(I posted this first as a reply to a much older entry, then decided to make it its own thread)
I wanted to supplement AllBetter's experience with that of my own which was also a tremendous success.
I herniated my L5-S1 disc pulling a stump when I was 26... felt it go. Subsequently had what I called "episodes" about 2x each year in which I unexpectedly felt something like a zipper in lower back followed by a hand grenade. I would be layed up for 2-4 days each time. I never went to the doctor about this because back problems ran in my family and I was always just taught to put ice on it and suck up the pain till it went away.
By the time I reached the age of 46 it was happening too frequently. The last straw was terrifying my young kids by collapsing on the kitchen floor grimacing and shuddering in pain... they thought I was having a heart attack. I did a lot of research about options then, after seeking many references, I found a great surgeon. After looking at my MRI she asked why I had waited so long to address this! I asked about all the less drastic options but was told that I was waaaay past any of those. She told me that the herniation, degeneration, and arthritis was not life threatening in any way but was rather just a "quality of life" issue, ie if I wanted to continue living in the manner I had been for the past several years--- it had gotten to the point where everything I did included a backup plan for if/when I had another "episode", it was simply impacting my life too much.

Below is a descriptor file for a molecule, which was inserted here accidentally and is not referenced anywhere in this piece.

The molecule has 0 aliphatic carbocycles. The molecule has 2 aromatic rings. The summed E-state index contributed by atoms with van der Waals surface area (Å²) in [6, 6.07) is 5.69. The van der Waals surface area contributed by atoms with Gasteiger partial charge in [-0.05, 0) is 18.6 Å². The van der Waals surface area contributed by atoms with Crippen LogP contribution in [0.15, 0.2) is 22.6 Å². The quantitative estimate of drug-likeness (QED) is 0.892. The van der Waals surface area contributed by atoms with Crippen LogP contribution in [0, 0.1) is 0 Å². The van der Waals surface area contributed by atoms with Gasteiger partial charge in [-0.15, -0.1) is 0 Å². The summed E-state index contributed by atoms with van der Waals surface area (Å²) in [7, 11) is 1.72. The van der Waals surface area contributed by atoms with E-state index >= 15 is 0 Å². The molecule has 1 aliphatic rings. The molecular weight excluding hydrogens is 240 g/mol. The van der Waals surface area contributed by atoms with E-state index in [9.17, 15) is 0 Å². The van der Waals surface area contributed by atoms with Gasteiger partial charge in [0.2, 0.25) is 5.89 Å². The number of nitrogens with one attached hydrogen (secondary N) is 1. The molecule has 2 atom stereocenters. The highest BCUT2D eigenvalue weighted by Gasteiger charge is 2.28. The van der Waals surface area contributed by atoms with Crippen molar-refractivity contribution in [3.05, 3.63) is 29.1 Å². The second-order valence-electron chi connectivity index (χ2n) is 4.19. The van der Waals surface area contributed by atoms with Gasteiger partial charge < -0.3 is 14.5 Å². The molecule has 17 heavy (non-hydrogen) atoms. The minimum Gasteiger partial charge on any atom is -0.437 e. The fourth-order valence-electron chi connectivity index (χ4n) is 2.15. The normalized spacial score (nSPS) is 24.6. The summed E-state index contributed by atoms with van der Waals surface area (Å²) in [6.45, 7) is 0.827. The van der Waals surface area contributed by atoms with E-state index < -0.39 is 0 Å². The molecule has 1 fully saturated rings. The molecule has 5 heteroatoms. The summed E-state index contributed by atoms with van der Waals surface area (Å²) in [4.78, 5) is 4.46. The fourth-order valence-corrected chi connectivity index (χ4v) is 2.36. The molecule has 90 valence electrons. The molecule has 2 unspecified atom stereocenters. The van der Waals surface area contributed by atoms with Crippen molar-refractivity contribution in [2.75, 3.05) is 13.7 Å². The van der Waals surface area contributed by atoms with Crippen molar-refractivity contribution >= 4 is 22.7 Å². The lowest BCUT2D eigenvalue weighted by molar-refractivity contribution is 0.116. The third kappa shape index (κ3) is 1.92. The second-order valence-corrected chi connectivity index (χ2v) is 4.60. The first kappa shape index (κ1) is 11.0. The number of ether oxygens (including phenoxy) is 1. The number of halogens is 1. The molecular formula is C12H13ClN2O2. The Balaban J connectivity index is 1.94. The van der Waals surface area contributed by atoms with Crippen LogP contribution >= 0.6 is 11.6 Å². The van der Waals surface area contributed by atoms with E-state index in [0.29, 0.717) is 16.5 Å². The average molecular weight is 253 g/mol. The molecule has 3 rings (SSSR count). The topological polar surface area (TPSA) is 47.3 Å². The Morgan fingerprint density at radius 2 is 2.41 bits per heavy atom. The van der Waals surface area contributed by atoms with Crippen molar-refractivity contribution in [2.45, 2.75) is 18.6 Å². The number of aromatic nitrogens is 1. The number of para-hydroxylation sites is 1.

So, I had the PLIF. I won't lie to you here, the immediate post-op pain was incredible... even with the morphine drip, any kind of movement was terrible. The surgeon had me stand up less than 24 hours after the procedure and, I'm sorry to tell you, it was the worst pain I've ever experienced... but I got thru it.
Went home after 4 nights at the hospital, recuperating over the next 6-8 weeks on short term disability. Lots of walking, at first with a walker then a cane then nothing. Lots of Vicoden (which never made me high or sick or anything). I had (and still have) great insurance such that I returned to work doing half days for another 4 weeks before resuming full time.
I'd say it took me a full year before I finally got as good as I think I'm ever going to get. I got about 80% of everything I had hoped for from the surgery (ie, complete relief and return to pre-injury condition--- yeah, I knew this to be unrealistic but, hey, hope for the best (and plan for the worst)). I'm a bit stiffer than I was pre-op but this hasn't affected me in any way. The fantastic part, however, is that I have not experienced even a single "episode" since having the surgery.
So, looking back after these 6 years since my "modification", I'd say my procedure was a tremendous success and has very greatly improved the quality of my life. At 52 now, I'm very, very thankful for my surgeon and sent her a bunch of roses on my 5 year anniversary--- she said that success stories like my own were what kept her going.
Its alright to be scared of back surgery... after all, it is somewhat of a roll of the dice. But the benefits can be tremendous, myself having been there. Find yourself a good surgeon, do everything that he/she tells you to do, and the odds are very much in your favor that things will improve for you as well. Btw, I'm happy to answer any questions that folks might have.